A Contract Option May Be Exercised Unilaterally by the Government

(2) The requirement covered by the option responds to an existing need of the State; As this brief discussion shows, the question of whether an option has been exercised correctly can be complex. If you have any questions or concerns regarding the exercise of options on your contracts, do not hesitate to ask us for advice and support. (ii) the fixed or maximum amount of the fee may be determined using a formula contained in the basic contract (see, however, paragraph 16.102(c)); [Note: This was a service contract, and it can be argued that FAR 52.217-9 option to extend the duration of the contract should probably have been used. However, it is clear from the case that both parties considered that this clause applied to the four separate CLIN examined above for 12 months]. (2) An amount to be determined by applying the provisions (or formula) of the basic contract, but without renegotiating the price of the work in a fixed-price contract; (1) A new invitation does not result in a better price or a cheaper offer than the one that offers the option. If the best available price is supposed to be the price of the option or it is the most advantageous offer, the agent should not use this method of market review. You must not have different validity dates related to the same specific action/effort in a contract document. What would decide whether the government should create a contractual lawsuit with this error, the intention would be the first basis of the solution. Other documents such as the PWS, etc.

can help determine what the intention was and what date is correct. In the case of an option, the planned date is already specified in the existing contract and would therefore be the relevant date. If the contractor decides to contest, the burden of proof is on the government. The agency received information about the experience and qualifications of the instructors offered by JRS, but told JRS that none of the candidates met all the requirements of the contract. On 31 May 2012, 66 days before the end of the reference year, the Agency notified JRS in writing of its provisional intention to exercise the option for the first year and expressly stated that the notification under the contract did not constitute an extension or effective exercise of the option. The agency never exercised the option and the contract ended on its own terms. The Contractor may exercise options only after determining that: – (6) the Contractor`s previous performance evaluations have been taken into account with respect to other contractual measures; and The Government waives its unilateral right to exercise the option by failing to inform the Contractor of its intention to renew. This does not mean that the contractual option becomes null and void, but that it must be exercised bilaterally when properly exercised. (2) An informal price analysis or market analysis shows that the price of the option is better than the prices available on the market or that the option is the cheapest offer. (g) In the amendment of the contract or in any other written document informing the contractor of the exercise of the option, the option clause shall be cited as the authority. (a) The contract shall set the limits on the purchase of additional supplies or services or the total duration of the contract, including any renewals; Question 1. What is the effective date? When you exercise an option, the work is usually already done (this is the case in your situation).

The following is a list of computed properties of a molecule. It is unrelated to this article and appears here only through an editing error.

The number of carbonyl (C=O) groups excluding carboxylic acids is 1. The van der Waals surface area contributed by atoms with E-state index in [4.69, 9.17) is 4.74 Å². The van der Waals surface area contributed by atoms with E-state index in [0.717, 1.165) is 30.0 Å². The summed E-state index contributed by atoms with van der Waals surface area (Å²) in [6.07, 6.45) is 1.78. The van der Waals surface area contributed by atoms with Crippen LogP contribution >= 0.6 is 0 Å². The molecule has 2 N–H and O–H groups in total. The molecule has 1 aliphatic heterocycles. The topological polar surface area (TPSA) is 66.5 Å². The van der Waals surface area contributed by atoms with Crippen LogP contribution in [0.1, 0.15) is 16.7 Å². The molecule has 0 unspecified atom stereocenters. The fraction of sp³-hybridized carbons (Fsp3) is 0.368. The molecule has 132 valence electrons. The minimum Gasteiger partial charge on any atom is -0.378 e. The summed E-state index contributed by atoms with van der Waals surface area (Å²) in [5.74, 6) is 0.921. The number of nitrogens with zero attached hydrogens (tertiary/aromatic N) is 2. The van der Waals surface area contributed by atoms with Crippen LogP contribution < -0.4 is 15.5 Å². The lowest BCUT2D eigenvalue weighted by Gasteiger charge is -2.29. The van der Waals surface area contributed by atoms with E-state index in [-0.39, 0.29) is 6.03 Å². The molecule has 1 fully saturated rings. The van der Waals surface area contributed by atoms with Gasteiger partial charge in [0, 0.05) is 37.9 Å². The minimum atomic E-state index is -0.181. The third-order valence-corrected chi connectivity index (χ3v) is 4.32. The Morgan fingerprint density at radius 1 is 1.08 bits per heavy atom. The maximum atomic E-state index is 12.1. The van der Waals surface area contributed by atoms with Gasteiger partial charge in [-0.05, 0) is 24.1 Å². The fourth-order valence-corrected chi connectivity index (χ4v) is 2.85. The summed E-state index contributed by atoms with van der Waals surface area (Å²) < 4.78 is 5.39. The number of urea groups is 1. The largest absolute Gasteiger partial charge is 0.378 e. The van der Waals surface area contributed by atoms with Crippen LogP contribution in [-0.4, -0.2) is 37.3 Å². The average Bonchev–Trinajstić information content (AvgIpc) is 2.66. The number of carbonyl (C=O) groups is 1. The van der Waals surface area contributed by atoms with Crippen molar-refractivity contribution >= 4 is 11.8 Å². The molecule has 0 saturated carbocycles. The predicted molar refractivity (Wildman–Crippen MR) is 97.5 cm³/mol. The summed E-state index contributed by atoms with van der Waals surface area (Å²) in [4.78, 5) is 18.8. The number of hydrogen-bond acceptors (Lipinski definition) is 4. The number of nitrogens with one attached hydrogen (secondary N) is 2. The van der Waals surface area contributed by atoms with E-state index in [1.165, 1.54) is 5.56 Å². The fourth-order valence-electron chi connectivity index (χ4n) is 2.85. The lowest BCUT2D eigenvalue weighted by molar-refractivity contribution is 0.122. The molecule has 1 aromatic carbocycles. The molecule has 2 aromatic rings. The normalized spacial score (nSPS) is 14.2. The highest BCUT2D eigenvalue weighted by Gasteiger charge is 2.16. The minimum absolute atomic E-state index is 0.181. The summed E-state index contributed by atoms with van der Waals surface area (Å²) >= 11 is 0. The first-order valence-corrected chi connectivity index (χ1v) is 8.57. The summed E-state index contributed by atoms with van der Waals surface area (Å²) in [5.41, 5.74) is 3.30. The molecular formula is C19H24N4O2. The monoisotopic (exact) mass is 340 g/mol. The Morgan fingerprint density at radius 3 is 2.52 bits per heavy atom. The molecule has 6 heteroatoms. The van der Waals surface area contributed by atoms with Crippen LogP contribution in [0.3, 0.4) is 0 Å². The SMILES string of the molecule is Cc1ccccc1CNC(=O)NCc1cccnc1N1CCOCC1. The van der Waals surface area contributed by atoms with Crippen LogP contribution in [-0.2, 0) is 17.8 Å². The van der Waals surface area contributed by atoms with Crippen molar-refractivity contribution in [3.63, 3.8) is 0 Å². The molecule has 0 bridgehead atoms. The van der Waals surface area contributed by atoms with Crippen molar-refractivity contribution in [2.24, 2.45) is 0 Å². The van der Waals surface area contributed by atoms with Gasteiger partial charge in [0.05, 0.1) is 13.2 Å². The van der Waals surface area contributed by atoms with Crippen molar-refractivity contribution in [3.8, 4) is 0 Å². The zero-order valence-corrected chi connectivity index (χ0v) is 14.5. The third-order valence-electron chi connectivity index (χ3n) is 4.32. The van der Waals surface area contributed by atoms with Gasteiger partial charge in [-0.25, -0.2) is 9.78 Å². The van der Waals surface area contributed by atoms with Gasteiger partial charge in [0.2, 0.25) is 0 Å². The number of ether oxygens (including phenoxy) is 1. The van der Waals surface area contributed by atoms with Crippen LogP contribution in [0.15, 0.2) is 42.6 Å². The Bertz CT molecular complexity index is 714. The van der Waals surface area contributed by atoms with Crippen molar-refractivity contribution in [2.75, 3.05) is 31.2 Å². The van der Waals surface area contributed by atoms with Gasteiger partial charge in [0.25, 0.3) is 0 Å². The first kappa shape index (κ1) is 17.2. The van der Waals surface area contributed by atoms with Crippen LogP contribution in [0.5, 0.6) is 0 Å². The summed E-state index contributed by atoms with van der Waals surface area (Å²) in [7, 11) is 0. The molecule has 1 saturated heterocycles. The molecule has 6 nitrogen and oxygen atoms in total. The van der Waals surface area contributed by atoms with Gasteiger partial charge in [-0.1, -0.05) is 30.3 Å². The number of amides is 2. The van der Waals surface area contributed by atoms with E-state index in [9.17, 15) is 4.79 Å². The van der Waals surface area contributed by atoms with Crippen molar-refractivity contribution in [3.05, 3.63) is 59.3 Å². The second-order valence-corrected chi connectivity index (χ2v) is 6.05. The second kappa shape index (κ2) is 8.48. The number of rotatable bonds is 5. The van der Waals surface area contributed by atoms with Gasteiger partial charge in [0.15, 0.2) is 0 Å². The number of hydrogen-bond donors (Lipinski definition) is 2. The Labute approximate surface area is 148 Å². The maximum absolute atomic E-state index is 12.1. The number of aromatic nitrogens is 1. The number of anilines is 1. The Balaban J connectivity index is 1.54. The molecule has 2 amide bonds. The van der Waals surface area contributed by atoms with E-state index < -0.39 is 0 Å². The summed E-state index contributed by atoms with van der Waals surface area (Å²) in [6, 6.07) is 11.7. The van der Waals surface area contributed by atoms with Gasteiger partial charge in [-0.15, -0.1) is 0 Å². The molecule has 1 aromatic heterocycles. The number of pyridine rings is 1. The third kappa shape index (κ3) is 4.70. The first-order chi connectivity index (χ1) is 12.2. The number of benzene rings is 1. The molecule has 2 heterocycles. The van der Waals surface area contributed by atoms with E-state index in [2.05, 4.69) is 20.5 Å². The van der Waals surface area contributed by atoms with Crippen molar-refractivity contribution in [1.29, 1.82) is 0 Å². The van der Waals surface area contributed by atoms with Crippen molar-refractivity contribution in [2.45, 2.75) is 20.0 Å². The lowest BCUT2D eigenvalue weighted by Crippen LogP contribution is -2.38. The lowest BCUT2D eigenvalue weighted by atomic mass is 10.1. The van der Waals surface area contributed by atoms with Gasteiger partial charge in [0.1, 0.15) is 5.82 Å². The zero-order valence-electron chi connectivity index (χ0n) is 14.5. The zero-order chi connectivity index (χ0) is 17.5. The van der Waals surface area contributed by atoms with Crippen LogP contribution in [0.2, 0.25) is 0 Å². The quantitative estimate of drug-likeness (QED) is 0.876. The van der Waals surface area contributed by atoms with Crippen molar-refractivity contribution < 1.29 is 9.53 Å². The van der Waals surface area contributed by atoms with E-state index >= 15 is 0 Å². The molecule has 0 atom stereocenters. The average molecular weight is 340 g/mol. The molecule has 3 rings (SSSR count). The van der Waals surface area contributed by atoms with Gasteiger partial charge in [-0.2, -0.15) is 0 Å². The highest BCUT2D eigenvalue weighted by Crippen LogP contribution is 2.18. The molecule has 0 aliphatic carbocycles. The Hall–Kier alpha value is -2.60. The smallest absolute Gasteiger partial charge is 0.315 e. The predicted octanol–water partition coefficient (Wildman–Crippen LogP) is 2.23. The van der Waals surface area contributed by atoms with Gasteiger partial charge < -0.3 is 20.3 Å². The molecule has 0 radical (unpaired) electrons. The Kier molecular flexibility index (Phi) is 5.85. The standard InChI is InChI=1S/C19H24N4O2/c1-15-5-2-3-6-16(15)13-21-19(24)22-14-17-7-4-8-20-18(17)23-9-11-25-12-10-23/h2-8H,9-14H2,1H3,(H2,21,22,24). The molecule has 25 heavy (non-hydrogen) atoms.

There is already a period of contractual performance. The current performance of the contract will be continued until the end of the contractually agreed period. You exercise the option at some point before the end of the performance period, as described in the terms and other terms of your contract. By exercising the option, you will reinstate the effective date in accordance with the terms and other terms of your contract. The effectiveness must already be specified in the option. (a) The Government may extend the term of this contract by written notification to the contractor within ___ [insert period within which the contract agent may make use of the possibility]; provided that the Government notifies the contractor in writing before the end of the contract of its intention to extend by at least ___ days [60 days, unless another number of days is inserted]. The notice does not require the government to extend it. In the wording of the section, we must inform 60 days after the option is granted that the government intends to exercise its option. This written notice would usually be a letter (an email would suffice, although we prefer the signed letter for the file). With respect to clause -8, the government does not have to inform the contractor in advance of its intention to exercise the option provided for in that clause.